Church and county join forces to remedy Western Run erosion

Ashland Presbyterian lot eaten away by stream

July 28, 2004|By Andrew A. Green | Andrew A. Green,SUN STAFF

On a sunny summer afternoon, the Western Run lazes around a U-shaped bend behind Ashland Presbyterian Church, ripples from dancing water bugs making the only disturbance in its slow slide to the Loch Raven Reservoir.

But in a heavy rain, that peaceful bend in the stream became an erosion nightmare. When runoff from the church met the surging waters of the stream, they combined to chew away at the steep slope. Church officials worried they were one bad storm away from seeing their parking lot crumble into the embankment.

After years of planning and negotiations with the city of Baltimore, which owns that part of the streambed, and the county, which has the wherewithal to do something about the erosion, the stream behind Ashland Presbyterian will soon be tamed.

`Pretty serious problem'

A church member, Noel Pribble, was the first to spot the problem four years ago. An electrical engineer by trade, now retired, Pribble saw the fence posts at the edge of the parking lot bending down toward the water, and a deep V-shape carved into the embankment where the water was crashing into the soil.

"It didn't take any engineering capacity to look at that and see what was happening," he said. "It would have eventually come up all the way behind the church if we'd left it alone 20 or 30 years."

He and members of the church's session, its governing board, discovered that the city owns their piece of the stream, which flows into the Loch Raven Reservoir, part of the system that provides water to much of the region. But the city Department of Public Works told them it wasn't able to take on the project, church officials said.

Cal Starr, a church elder, took up the problem in 2001. He tried to persuade the county's Department of Environmental Protection and Resource Management to take up the job. He got nowhere until another church member called an acquaintance, County Councilman T. Bryan McIntire, and asked for help.

McIntire, who represents the area, got department Director David A.C. Carroll to visit the site with him two or three times, and the county agreed to restore the stream.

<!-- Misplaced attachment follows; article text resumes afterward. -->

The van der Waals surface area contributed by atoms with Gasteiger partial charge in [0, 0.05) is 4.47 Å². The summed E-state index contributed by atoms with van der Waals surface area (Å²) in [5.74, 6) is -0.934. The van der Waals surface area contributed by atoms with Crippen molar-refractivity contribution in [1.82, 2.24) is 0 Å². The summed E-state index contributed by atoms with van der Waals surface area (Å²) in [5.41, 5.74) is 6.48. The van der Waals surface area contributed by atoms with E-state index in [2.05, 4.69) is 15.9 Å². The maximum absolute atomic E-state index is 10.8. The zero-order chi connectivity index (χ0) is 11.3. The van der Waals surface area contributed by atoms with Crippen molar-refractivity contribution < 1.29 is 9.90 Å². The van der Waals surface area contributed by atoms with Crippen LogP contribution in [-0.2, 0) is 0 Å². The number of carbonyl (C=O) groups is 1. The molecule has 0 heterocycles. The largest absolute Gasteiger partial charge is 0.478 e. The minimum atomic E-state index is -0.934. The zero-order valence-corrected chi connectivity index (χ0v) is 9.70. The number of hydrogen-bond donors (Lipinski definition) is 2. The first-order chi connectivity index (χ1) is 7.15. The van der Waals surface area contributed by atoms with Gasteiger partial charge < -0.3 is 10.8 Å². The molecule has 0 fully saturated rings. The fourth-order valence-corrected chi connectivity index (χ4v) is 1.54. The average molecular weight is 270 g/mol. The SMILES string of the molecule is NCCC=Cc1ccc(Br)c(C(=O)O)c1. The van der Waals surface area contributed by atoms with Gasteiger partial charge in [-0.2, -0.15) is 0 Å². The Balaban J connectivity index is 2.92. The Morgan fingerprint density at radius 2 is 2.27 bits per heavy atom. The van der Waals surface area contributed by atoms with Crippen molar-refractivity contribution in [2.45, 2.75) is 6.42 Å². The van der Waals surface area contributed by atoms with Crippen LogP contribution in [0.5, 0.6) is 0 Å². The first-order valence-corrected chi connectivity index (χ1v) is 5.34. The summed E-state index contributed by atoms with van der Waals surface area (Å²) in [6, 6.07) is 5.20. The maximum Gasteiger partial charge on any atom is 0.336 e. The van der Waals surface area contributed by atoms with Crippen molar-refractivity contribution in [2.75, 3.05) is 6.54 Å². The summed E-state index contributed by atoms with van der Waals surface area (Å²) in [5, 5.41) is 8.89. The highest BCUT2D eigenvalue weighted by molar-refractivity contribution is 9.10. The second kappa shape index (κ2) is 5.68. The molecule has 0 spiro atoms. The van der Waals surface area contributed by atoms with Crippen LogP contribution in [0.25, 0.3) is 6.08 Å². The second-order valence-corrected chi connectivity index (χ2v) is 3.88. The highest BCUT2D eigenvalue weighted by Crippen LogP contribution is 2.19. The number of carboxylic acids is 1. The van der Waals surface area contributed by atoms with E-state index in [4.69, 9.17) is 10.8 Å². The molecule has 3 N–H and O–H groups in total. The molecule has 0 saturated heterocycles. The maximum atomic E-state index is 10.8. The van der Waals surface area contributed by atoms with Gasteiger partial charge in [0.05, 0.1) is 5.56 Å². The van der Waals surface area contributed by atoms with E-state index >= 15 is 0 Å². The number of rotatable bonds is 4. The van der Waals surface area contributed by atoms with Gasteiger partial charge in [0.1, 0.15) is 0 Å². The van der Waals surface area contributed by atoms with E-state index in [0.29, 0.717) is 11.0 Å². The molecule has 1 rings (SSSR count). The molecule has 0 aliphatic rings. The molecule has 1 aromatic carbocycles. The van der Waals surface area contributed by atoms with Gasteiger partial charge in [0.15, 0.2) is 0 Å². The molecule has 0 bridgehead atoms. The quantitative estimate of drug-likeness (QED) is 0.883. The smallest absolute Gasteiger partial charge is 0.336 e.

"It was something that needed to be done, and the county picked up the ball," McIntire said.

Candace Croswell, who is in charge of stream restoration projects for the county, said the cause of the problem is complex. With more development comes more "impervious surfaces" - roads, parking lots, roofs and the like that prevent rain from being absorbed by the ground and, instead, channel it into storm drains and from there into creeks or streams.

That means that streams such as Western Run carry more water than they used to.

Over the years, branches, leaves and other debris lodged in the bottleneck near the church, building up a natural dam and diverting the stream straight into the bank.

`Really pretty looking'

The embankment is now stabilized with stacked rocks, and the soil above is held down with two kinds of mesh that will eventually be covered by vegetation. On the other side of the stream, workers have created a flood plain, and they are putting more stone into the stream to keep the water flowing in its proper channel. The work should be complete by early next month.

"If you saw it before and see it now, it's really pretty looking," Croswell said.

The county began the $315,000 project last month, with the church picking up a quarter of the tab. Croswell said it's fairly common for the county to join with private groups to tackle stream restoration projects on private property or land owned by the city. Restoring the streams improves the quality of the water that goes into the reservoirs, and comes out of the taps of county residents, she said.

This summer's storms have made church officials realize how dire the problem could have been - when heavy rains hit earlier this month, the stream swelled nine feet above its usual level. Carla Ulgen, clerk of the church's session, said it's a relief that the county took on the job.

"It's the kind of thing we never could have done on our own," she said.

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